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Department of Sociology Akers, Sarah

M.A. in Sociology, Washington State University, 2013
B.S. in Sociology and Psychology, Grand Valley State University, 2008
A.A. in Fine Arts and Graphic Design, Henry Ford Community College, 2005


Sociology of the Family: Couple Dynamics, Family Organization and Roles; Gender: Gender Roles, Ideologies and Performance; Work: As Related to Gender and Family

Research Interests

Current Research:

Dissertation Title: “Breadwinner Wives: Gender Roles and Identities in Marriages with Non-traditional Earner Structures”

For my dissertation project, I am using separate, in-depth interviews with both partners to investigate the gender roles and ideologies in heterosexual marriages in which the wife out-earns her husband. I plan to build on Hochschild’s (1989) discussion of the “second shift” regarding the distribution of household labor, Tichenor’s (2005) work on gender roles in relationships with out-earning wives, and Greenstein’s (2008) investigation of perceptions of fairness with regard to household labor distribution. I hope to see the impacts of recent economic trends, (i.e., the Great Recession, the loss of male-typical jobs, the increase of jobs in the service sector) on the family life narratives of couples. The topics of particular interest are the partners’ reports of the household division of labor, their perceptions of fairness, and the perceived importance of both partners’ jobs. As this type of relationship becomes more common, it is important to hear, in the respondents’ own words, how these economic arrangements impact their daily lives and relationships.  This research is being conducted under the guidance of Jennifer Sherman (chair), Alair MacLean, Monica Kirkpatrick Johnson, and Julie Kmec.

Future Projects:

I have started a project looking at gender role beliefs using the GSS data.  While there have been shifts in behaviors by men and women in recent decades, there is evidence that attitudes are slower to change than behaviors. This study is exploratory research to discover a model that measures, as a latent variable, traditional gender role beliefs, specifically related to families. The model uses General Social Survey (GSS) data from 2012 and found a reliable measure for traditional gender role beliefs. This model will be used in my future research as a foundation for investigating the interactions of beliefs, performances, and family outcomes.  This research will serve as a quantitative parallel to the qualitative research I am conducting for my dissertation.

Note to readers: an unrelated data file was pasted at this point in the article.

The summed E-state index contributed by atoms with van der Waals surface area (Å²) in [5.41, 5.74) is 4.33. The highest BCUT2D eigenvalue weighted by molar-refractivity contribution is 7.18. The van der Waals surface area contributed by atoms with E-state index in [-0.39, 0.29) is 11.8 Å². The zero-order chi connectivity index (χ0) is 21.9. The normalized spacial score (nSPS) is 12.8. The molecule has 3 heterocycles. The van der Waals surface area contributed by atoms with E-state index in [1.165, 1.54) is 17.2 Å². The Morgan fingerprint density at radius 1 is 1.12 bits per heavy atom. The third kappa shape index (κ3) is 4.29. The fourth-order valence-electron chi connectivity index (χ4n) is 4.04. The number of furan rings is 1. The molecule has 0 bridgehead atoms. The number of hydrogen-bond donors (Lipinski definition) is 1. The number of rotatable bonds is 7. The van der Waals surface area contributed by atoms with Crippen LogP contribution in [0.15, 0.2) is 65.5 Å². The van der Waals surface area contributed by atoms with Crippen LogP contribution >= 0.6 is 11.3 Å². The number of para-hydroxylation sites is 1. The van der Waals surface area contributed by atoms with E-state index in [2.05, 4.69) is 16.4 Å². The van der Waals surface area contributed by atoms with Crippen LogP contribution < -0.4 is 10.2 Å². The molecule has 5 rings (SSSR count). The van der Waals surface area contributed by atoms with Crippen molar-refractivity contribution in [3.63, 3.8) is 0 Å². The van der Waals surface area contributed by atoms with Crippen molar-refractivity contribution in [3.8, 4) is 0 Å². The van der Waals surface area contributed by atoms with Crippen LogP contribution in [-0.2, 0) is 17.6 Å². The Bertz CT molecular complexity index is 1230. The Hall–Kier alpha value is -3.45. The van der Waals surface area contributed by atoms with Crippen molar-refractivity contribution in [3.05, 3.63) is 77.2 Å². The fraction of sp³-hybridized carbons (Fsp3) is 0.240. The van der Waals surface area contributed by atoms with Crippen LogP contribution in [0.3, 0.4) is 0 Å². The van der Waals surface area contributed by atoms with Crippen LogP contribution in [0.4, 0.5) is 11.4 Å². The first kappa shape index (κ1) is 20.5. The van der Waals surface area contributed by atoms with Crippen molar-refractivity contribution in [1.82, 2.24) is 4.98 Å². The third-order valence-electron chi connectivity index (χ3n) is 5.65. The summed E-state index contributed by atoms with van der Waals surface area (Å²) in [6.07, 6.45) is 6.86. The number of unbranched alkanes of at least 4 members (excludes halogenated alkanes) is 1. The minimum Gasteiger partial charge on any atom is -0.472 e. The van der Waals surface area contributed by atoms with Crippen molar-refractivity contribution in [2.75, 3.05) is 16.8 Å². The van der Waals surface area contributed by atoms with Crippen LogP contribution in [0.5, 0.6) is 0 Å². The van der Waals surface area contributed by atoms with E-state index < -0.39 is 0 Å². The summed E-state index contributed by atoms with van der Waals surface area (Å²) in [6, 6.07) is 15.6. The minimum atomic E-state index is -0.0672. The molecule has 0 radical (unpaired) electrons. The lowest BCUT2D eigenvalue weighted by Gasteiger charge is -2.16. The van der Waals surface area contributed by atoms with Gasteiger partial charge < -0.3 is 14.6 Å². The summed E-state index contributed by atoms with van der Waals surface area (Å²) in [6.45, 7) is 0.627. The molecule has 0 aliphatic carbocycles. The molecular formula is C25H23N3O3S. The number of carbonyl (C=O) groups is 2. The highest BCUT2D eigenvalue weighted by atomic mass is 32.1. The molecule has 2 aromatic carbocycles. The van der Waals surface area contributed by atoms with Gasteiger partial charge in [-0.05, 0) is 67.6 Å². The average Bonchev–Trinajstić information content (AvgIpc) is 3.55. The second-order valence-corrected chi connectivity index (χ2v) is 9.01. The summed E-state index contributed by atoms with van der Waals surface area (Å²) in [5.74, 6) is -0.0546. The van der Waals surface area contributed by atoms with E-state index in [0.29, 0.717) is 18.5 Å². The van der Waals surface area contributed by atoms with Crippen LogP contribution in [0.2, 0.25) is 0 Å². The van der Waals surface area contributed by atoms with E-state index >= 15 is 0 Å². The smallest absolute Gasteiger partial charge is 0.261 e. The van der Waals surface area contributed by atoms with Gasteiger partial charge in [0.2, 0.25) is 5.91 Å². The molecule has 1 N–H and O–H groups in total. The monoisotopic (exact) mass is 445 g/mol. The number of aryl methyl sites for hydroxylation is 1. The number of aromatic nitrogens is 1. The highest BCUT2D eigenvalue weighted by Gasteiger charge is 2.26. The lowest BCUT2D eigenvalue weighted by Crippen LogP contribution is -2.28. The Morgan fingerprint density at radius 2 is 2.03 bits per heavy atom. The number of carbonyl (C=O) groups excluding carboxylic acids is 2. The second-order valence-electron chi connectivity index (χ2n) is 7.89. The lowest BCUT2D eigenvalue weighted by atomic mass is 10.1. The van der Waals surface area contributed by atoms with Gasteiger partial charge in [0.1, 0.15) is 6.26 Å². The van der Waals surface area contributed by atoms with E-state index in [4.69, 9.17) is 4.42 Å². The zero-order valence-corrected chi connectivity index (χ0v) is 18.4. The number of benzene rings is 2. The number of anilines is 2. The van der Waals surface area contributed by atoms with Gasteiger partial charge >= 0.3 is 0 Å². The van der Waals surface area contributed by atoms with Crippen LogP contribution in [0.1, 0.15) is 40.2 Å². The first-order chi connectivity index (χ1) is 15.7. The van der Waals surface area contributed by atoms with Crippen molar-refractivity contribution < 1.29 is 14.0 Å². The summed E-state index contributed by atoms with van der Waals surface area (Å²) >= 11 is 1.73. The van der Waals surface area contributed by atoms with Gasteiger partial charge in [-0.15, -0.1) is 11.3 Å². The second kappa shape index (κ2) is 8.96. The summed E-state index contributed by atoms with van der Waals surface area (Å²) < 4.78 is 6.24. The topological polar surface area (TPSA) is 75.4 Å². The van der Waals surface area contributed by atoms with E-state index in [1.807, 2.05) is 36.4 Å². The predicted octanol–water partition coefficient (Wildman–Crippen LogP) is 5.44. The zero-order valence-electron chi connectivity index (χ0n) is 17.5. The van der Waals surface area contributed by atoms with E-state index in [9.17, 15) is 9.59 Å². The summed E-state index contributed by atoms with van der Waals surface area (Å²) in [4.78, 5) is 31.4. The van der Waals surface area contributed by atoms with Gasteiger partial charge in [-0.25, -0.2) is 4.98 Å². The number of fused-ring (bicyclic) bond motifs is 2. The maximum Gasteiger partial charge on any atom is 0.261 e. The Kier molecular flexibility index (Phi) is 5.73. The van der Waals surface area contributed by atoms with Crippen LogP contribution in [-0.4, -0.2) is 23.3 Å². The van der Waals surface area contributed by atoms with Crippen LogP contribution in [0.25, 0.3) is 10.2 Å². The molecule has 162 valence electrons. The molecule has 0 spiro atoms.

“A Measurement Model for Traditional Gender Beliefs Using the General Social Survey:” a working paper on the research described above under “Future Projects.”  This paper was presented at a round table discussion on gender norms and family formation at the American Sociological Association’s 2016 annual meeting.

Past Work:

Master’s Thesis Title: “More of the Same?: Young Adult Perceptions of Black/White Interracial Relationships”

In 2012 and 2013, I designed and implemented an experiment to test young adults’ attitudes toward interracial relationships, specifically when the couple included Black and White members.  The study was motivated by the fact that interracial relationships occur less than can be expected by chance (Lee and Bean 2004), particularly between Black and White people; however, attitudes toward interracial relationships have become more accepting while the practice itself has not increased in parallel with the changes in attitudes (Herman and Campbell 2011).  I was looking to explain some of this discrepancy between social norms of acceptance and actual behaviors.  I was interested to see perceptions of the couples’ level of social support, compatibility, and longevity.  Furthermore, I was investigating to see if participants’ attitudes were more likely influenced by social distance—merely believing that different racial groups are culturally and socially disparate from one another—or racial prejudice—believing that one racial group was qualitatively better or worse than another.  The experiment was conducted in classrooms during Sociology 101 courses, I feel that this led to a strong influence of social desirability bias which suppressed the responses (Quillian 2006; Dasgupta 2009).  While there were interesting findings indicating that some racial prejudice was influencing responses, the results were, overall, statistically non-significant.  My future research in this area will include running this experiment in a less social setting to attempt to reduce social desirability bias.  This project was my master’s thesis, which I successfully defended in November of 2013.  This research was conducted under the guidance of Christine Horne (chair), Monica Kirkpatrick Johnson and Elizabeth Fussell.




WSU Vancouver VMMC 207

Curriculum Vitae